Elderly individuals diagnosed with dementia are often unable to live on their own as their illness progresses. However, usually a dilemma arises when considering moving dementia Patients to assisted-living facilities, because sometimes symptoms might be exacerbated with the introduction of a new place, new people and a new schedule.
Some elderly individuals might find it upsetting to leave a cherished and familiar home, while others may want to remain independent for as long as possible. In either case, home care might be the best option to meet dementia Patients' emotional and medical needs.
Many seniors benefit from having a home care professional in their lives to help with transportation, mild medical assistance and household chores. However, dementia Patients face specific obstacles in their daily lives as a result of their condition and require specialized care from providers who are familiar with common symptoms.
A major issue many dementia Patients face is the inability to clearly communicate. This may arise from memory loss, which might affect their vocabulary as well as their ability to recognize familiar faces. If handled incorrectly, a simple miscommunication can escalate from mild inconvenience to aggression or anxiety in moments. Caregivers who are familiar with this symptom, however, may have effective techniques in their repertoire that allow them to gently navigate communication without causing further agitation.
Caregivers assisting the elderly living with dementia should be familiar with several aspects of this complex condition, such as:
- Common symptoms & behaviors
- Safety issues to anticipate
- Stages and progression of the disease
While care providers may not necessarily be medical professionals, they should be able to recognize signs these crucial concerns that are specific to dementia Patients.
Individuals who are still in the early stages of dementia and remain able to complete most everyday activities may benefit from having a visiting Caregiver who works on an hourly basis. Visiting Caregivers can help with medication management and general organization. They can also provide social interaction and transportation if needed.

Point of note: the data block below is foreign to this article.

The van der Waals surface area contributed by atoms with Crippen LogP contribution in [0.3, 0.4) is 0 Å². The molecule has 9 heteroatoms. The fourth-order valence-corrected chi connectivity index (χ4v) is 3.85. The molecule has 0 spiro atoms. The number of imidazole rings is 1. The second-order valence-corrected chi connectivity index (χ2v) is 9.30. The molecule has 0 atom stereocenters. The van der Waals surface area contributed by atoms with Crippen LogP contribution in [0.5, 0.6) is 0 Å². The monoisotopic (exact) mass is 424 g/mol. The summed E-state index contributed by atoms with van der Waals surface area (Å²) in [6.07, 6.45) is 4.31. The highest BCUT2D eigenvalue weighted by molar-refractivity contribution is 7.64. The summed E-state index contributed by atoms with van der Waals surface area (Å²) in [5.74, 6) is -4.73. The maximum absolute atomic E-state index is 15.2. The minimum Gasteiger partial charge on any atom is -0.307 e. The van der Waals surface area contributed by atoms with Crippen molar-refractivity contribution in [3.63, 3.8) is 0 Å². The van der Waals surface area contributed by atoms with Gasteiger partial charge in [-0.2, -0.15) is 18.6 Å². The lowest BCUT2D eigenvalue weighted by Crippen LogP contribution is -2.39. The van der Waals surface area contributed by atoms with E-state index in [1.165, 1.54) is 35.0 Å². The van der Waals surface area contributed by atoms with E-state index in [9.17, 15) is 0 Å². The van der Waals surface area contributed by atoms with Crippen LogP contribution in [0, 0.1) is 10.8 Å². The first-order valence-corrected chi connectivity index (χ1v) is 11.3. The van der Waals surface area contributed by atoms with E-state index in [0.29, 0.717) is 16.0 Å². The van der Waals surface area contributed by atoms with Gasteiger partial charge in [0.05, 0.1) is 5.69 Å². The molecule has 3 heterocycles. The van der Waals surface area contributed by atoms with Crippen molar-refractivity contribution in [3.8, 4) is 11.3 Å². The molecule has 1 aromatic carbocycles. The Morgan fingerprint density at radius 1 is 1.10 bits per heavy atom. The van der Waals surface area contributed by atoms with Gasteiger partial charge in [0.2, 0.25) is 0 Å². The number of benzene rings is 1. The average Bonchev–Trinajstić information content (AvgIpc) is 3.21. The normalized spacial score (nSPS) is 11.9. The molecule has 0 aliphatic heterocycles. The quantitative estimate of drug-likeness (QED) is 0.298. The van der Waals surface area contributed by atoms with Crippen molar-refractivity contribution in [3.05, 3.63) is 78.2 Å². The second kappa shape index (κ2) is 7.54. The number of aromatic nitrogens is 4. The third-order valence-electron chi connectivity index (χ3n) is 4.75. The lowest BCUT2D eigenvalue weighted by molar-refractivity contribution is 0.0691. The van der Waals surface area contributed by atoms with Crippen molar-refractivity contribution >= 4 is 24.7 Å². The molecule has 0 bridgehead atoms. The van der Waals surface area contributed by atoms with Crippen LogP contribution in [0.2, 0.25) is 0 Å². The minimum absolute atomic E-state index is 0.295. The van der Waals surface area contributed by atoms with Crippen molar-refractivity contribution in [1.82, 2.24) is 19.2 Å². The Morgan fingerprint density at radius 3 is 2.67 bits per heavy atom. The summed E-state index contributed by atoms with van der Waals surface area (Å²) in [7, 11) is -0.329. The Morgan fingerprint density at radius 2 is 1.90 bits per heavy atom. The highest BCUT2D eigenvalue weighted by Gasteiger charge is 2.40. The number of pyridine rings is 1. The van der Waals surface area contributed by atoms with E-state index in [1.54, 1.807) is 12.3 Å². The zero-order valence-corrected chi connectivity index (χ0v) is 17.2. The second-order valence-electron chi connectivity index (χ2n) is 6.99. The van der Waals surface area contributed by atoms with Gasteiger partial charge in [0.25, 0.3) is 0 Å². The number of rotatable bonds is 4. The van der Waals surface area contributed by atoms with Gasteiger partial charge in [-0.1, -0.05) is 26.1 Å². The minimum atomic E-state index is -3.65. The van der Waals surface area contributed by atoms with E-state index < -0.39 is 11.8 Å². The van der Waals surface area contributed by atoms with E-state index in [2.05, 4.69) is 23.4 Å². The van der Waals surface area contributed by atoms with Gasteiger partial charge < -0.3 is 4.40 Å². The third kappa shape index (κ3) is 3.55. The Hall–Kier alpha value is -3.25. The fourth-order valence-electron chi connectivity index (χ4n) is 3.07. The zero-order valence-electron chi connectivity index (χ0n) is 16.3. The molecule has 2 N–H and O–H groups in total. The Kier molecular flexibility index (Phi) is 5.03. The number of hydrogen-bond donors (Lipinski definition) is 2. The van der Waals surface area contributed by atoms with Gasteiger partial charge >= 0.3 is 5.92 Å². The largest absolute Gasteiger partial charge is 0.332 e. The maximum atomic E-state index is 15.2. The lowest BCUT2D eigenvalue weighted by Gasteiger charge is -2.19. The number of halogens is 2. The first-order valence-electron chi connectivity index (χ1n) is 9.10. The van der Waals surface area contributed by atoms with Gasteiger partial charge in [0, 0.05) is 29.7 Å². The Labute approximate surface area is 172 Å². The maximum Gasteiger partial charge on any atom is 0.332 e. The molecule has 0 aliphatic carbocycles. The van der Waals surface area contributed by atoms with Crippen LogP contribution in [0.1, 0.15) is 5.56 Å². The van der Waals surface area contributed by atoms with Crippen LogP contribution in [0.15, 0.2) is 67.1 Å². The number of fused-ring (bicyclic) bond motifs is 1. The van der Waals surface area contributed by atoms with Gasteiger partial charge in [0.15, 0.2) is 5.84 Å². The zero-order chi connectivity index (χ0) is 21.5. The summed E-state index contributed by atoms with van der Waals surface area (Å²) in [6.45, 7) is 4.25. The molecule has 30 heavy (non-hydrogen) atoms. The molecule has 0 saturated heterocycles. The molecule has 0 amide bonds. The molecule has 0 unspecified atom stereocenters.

Patients in the later stages of dementia may need 24-hour assistance, which live-in Caregivers can provide. These professionals reside in the Patients’ homes, ensuring that the Patient receive immediate assistance in the event of a fall or late-night accident. They can help seniors keep to a schedule and tend to basic needs such as hygiene, eating and medication. Caregivers can also guide the Patient through memory-stimulating activities, such as browsing old photo albums, and encouraging hobbies like painting or listening to music.
Benefits of Home care
Home care is a way to keep Loved Ones comfortable even in the face of a progressive disease like dementia. Caring for dementia Patients may be a strain on family and friends who have other commitments but want to be able to help their Loved One in some way. The presence of a professional Caregiver can provide peace of mind as well as critical medical support, becoming a valuable part of a Patient’s care. If your Loved One requires assistance with daily tasks due to age-related illness, At-Home Quality Care can help. Our care providers are experienced in the specific needs of dementia Patients and understand the accompanying stress such a diagnosis can put on your family. To learn more about our services, visit us online or give us a call at (844) 275-9844.